Torao Matsukawa of Lotte Reveals Why He Was “A Man Who Exceeded Expectations” in High School | FRIDAY DIGITAL

Torao Matsukawa of Lotte Reveals Why He Was “A Man Who Exceeded Expectations” in High School

The third high school rookie in professional baseball history to start the season with a starting pitcher's mask on April 3, scoring his first professional run and standing on the plate for the first time.

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Koen (right) and Matsukawa when we interviewed them last spring at their alma mater, Municipal Wakayama. Matsukawa was born in 2003, the year Hanshin won the championship. His grandfather, a Tora Party member, named him “Torasei” (photo by Kei Kato).

On April 3, 20-year-old Roki Sasaki of the Chiba Lotte baseball team won his first game at the team’s home base. Torao Matsukawa, a first-year high school graduate, was on the receiving end of a series of fastballs over 160 km/h.” Sasaki expressed his deep trust in Matsukawa, who became the third 18-year-old to win the starting pitcher’s mask for the season opener since Gininro Sumitani (34) joined the Saitama Seibu team in 2006.

I was able to pitch exactly as Matsukawa asked. He gave me a really good lead.”

Matsukawa is a big catcher who has attracted national attention since his junior high school days at Kaizuka Young. He was recruited by a number of prestigious schools, including Osaka Toin, but he went to Wakayama City with Kenta Koenzono (18, drafted by Yokohama DeNA), with whom he played as a battery partner. In high school, he was nicknamed “Dokaben of Kishu. When I visited the school last spring, I was impressed by his naivete as he asked me many questions to get information on ball players from all over the country whom he had not yet seen. The gap between his strong body and his charming smile was endearing, and my first impression was that he was a high school student who was good at getting into the bosom of adults. Matsukawa repeatedly said these words to himself, as if in remembrance.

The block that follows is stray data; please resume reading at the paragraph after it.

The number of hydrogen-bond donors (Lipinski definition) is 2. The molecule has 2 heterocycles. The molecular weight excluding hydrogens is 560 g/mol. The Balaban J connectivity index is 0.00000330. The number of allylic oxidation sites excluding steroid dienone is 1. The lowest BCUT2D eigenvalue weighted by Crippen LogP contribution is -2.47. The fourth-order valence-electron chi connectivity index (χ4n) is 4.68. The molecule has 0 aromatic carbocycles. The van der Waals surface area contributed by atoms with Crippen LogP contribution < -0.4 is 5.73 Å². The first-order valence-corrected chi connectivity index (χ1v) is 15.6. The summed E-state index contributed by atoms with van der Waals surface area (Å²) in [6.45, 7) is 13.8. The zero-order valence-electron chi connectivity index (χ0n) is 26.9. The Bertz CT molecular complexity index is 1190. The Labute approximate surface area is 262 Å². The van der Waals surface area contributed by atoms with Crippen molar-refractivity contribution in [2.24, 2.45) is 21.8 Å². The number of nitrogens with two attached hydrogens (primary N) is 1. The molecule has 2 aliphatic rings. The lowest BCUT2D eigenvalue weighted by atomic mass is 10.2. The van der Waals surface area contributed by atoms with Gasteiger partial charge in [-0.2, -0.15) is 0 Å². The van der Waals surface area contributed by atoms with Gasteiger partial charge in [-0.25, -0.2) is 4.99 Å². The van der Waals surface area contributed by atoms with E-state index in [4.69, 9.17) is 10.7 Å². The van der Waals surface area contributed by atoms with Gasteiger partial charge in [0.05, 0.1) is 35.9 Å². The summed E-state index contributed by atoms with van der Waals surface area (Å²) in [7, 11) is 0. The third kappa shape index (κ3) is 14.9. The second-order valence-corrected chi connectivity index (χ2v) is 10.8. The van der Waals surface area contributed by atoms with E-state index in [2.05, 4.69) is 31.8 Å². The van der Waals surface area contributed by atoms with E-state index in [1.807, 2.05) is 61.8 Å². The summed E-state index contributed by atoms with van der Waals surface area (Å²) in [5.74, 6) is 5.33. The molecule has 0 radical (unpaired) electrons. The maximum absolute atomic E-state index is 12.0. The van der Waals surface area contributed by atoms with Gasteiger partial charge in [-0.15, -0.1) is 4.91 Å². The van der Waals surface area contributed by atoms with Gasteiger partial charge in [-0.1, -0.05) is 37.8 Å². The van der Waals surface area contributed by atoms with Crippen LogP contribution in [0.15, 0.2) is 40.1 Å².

My goal is to be a catcher who can hit. I want to be active in professional baseball for as long as possible.

Only one year has passed since then. What kind of talent does a catcher have to have to continue to be successful in a position that requires both experience and brains? Shinichi Handa, manager of Wakayama City, recalls that when he first saw Matsukawa as a junior high school student, he saw that he had all the abilities needed to be a catcher at a high level, and that he already looked like a college student.

As a coach, I wanted to use him. For example, the day after a heavy rain, the ground is a mess with puddles. Matsukawa was the captain of the team and a player to watch, but he would come to the field before anyone else and soak up the water all by himself. That said, he never forced his juniors to do so. He is a really good and kind boy.

This kind of kindness is probably the reason why Matsukawa is loved by his seniors even in the professional world. Coach Handa continues.

Last year, before the Sembatsu tournament, I was worried about him because he was far from his best form, but in his first at-bat at the Koshien, he hit a ball in front of center off a good pitcher. In a practice game where a lot of scouts would come, I blasted, ‘You’ve got to work hard,’ and with a thud, I hit a homerun into the back screen. …… Since high school, he has been able to further exceed the originally high expectations of his instructors. I think it is because I have cleared the hurdles required of me from camp in the pros as well, that I have been used by them.

In a world where the number of pitchers and the types of pitches they throw are all different by orders of magnitude, the first thing that a high school graduate catcher will have a hard time with is pitch distribution. They must be feeling the fatigue not only in their bodies but also in their brains. Also, through the April 6 game, he had 18 hits, three walks, and one run batted in (batting average of .167), giving the impression that he is struggling a bit in the batter’s box.

He is the type of player who builds pitches by drawing out the pitcher’s strengths, rather than relying on the situation of the game or the opposing batter to set up his pitching. Right now, he is probably preoccupied with defending. Rather, hitting should become an issue for him in the future. He has softness in addition to contact power, but it may take time. I hope he will try not to neglect his job as a catcher when he becomes too focused on his inability to hit.”

Of course, Manager Handa knows better than anyone that Matsukawa has nothing to worry about.

On April 1 against Saitama Seibu, he stopped the fleet-footed Sousuke Genda from stealing a base. He showed that his strong shoulder can be used on the professional pitching stage as well.

From the April 22, 2022 issue of FRIDAY

  • Interview and text by Yuji Yanagawa (nonfiction writer) Photography Kei Kato (1st photo)

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